An Overview of Epiphora and Treatment through Endoscopic Surgery
Excessively watery eyes or tearing, which is not from normal crying, is a sign of Epiphora. In this condition of chronic eye tearing, tears overflow from one or both the eyes, either continuously or intermittently. This blog discusses the causes, diagnosis and treatment of Epiphora.
Causes of Epiphora
Improper eyelid positions, inflammation or an obstructed tear outflow tract are some of the causes of Epiphora.
Improper Eyelid Positions
Trichiasis, a common eyelid abnormality in which eyelashes grow back towards the eye may be the reason for epiphora. Another reason could be entropion, where the eyelids turn inward, causing the eyelashes and skin rub against each other, resulting in irritation.
Obstructed Tear Outflow Tract
An obstructed tear outflow tract is divided based on anatomical location such as canalicular, ectropion, punctal and nasolacrimal duct obstruction. Aging, rhinitis, conjunctivochalasis and infection are mostly the reasons behind obstructed tear outflow.
In addition, poor reconstruction of nasolacrimal duct system after a facial fracture or soft tissue trauma may also cause Epiphora.
Diagnosis of Epiphora
If a patient suffers from ectropion, entropion and infections, the cause of epiphora can be easily diagnosed. When there is a drainage problem, a doctor examines the tear drainage channels. A thin stick is pushed in the small channels (canaliculi) toward the tear sac to check whether there is a blockage. A fluid is syringed into the tear duct to check whether it comes out of the nose if the probe goes as far as the tear sac. Syringing, at times, clears the blockage but gives only temporary relief. If there is a blockage, a dye is injected into the tear duct. The doctor takes an X-Ray that shows the exact position of the obstruction in the tear duct.
Treatment of Epiphora
Lid repair and punctual irrigation are effective procedures if entropion or ectropion are the causes of epiphora. If a patient has lacrimal sac or nasolacrimal duct obstruction, an endoscopic dacryocystorhinostomy (DCR) is used to treat the problem.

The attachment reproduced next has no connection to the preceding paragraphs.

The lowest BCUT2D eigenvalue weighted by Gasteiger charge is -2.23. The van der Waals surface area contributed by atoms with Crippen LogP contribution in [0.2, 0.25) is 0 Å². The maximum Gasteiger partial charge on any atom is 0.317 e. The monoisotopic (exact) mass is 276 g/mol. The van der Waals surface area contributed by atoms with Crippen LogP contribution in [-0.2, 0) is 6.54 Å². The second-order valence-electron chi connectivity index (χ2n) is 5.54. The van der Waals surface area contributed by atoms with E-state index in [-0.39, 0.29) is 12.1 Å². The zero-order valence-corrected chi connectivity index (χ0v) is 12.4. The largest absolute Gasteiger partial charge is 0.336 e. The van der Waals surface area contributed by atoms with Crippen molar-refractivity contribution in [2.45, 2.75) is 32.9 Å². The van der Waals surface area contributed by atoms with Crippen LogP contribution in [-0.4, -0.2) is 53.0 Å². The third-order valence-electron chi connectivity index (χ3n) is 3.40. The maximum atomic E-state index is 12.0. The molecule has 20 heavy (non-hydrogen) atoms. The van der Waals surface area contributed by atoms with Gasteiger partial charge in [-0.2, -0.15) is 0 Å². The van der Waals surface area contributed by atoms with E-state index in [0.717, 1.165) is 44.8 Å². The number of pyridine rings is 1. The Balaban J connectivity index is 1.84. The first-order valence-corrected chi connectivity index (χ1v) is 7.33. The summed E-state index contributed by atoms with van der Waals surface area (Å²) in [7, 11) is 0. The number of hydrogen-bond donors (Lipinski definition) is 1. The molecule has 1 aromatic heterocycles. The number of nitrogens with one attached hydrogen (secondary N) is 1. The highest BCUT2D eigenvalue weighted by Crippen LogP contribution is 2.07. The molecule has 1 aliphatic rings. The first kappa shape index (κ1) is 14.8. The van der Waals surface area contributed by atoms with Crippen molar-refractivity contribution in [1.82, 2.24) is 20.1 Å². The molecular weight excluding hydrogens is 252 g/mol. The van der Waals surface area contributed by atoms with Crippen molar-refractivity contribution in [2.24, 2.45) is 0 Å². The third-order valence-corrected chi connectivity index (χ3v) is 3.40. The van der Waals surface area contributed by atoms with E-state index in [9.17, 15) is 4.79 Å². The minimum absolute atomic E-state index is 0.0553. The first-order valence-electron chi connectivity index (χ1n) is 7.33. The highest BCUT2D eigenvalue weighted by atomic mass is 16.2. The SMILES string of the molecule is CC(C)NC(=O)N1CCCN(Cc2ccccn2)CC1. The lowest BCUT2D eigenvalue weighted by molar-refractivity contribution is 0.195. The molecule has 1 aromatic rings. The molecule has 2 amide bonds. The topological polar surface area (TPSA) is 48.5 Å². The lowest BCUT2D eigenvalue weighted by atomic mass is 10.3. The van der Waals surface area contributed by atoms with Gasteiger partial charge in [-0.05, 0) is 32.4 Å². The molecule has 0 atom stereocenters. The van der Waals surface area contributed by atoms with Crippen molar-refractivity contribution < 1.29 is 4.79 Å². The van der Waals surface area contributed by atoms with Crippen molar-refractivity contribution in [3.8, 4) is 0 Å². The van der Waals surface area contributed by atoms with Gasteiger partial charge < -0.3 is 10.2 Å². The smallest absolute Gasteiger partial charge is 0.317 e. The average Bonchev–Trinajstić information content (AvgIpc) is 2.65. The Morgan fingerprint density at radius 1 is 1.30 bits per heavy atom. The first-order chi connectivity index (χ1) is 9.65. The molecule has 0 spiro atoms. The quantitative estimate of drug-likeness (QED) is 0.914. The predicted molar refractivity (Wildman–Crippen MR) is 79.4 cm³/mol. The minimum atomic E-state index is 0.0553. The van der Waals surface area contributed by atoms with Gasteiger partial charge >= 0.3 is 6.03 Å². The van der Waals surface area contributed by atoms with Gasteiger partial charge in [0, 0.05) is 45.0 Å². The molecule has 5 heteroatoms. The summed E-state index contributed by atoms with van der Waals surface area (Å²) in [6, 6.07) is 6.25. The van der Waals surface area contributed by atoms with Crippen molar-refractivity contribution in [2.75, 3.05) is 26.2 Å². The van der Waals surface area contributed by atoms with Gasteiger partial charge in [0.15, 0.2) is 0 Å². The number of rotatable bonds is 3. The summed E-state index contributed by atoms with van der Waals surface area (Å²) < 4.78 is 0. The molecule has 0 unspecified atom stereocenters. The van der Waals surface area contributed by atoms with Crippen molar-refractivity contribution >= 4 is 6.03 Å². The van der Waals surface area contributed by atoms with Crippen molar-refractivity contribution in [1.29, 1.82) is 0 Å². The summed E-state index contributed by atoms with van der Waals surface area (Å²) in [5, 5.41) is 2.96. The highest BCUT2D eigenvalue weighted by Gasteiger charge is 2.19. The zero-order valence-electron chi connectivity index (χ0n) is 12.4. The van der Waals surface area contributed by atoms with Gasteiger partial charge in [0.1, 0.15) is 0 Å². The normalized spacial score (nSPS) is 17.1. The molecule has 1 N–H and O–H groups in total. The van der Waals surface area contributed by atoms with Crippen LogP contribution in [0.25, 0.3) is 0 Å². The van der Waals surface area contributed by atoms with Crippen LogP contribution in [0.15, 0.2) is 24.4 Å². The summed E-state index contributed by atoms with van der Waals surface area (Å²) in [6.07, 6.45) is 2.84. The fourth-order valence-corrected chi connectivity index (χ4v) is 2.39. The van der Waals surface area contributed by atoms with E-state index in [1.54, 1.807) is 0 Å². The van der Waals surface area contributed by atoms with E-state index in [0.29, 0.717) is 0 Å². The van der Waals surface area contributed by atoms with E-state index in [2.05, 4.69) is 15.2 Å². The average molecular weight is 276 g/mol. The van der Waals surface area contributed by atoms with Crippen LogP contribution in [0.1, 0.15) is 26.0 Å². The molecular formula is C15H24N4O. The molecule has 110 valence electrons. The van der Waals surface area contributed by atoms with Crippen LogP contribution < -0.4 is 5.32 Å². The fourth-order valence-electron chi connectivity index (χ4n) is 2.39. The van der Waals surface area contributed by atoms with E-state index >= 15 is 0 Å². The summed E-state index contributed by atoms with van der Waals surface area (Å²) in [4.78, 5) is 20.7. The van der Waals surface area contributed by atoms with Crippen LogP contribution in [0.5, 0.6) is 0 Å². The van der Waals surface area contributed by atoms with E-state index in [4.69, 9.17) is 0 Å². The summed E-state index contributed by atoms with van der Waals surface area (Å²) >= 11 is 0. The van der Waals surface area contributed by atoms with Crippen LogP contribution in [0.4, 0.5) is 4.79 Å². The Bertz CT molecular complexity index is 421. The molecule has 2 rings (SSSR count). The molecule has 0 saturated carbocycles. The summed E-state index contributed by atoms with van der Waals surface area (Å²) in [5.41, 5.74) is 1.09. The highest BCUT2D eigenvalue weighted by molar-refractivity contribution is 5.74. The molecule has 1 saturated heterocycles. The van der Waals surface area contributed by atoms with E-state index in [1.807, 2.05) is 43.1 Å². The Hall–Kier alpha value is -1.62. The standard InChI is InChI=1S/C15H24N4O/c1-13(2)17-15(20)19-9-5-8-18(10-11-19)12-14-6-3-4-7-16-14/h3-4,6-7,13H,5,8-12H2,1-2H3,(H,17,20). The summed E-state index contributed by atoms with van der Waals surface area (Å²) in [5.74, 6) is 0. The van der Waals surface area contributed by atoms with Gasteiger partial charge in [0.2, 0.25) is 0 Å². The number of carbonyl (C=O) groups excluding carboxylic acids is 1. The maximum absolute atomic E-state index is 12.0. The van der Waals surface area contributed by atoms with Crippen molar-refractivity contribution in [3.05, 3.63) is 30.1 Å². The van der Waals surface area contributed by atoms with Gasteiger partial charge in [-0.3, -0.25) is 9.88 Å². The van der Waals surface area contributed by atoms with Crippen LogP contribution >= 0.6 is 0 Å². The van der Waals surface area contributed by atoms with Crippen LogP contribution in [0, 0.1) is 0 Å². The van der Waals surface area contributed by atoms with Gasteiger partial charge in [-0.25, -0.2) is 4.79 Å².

Understanding Endoscopic DCR
Endoscopic DCR is a less invasive procedure performed to unblock the tear ducts and rectify the other reasons responsible for reduced patency of nasal passages. An ophthalmologist or otorhinolaryngologist performs the process by first administering a decongestant to clear the nasal passage and inserting anesthesia soaked gauze to numb the area and constrict blood vessels.
Endoscopic DCR is a preferred approach as there are no facial scar and less painful. Lacrimal sac funnels tear into the nasal cavity through the nasolacrimal sac. The bone over the lacrimal sac is removed and opened into the nose. Some surgeons use stents even after the operation to maintain the opening.
Must Read: Endoscopic Sinus Surgery vs. Non-invasive Procedures: An Overview
External DCR is another surgical procedure to treat Epiphora, but endoscopic DCR has the advantage of being less invasive. It has a better success rate and is specifically recommended for young patients without skin creases so that the scars are not visible.
Houston Advanced Nose and Sinus has fellowship trained rhinology expert, Dr. Kuperan to perform endoscopic DCR and provide a permanent relief to the patient. To learn more about the procedure and recovery time, feel free to contact us for a round of no-obligation free consultation.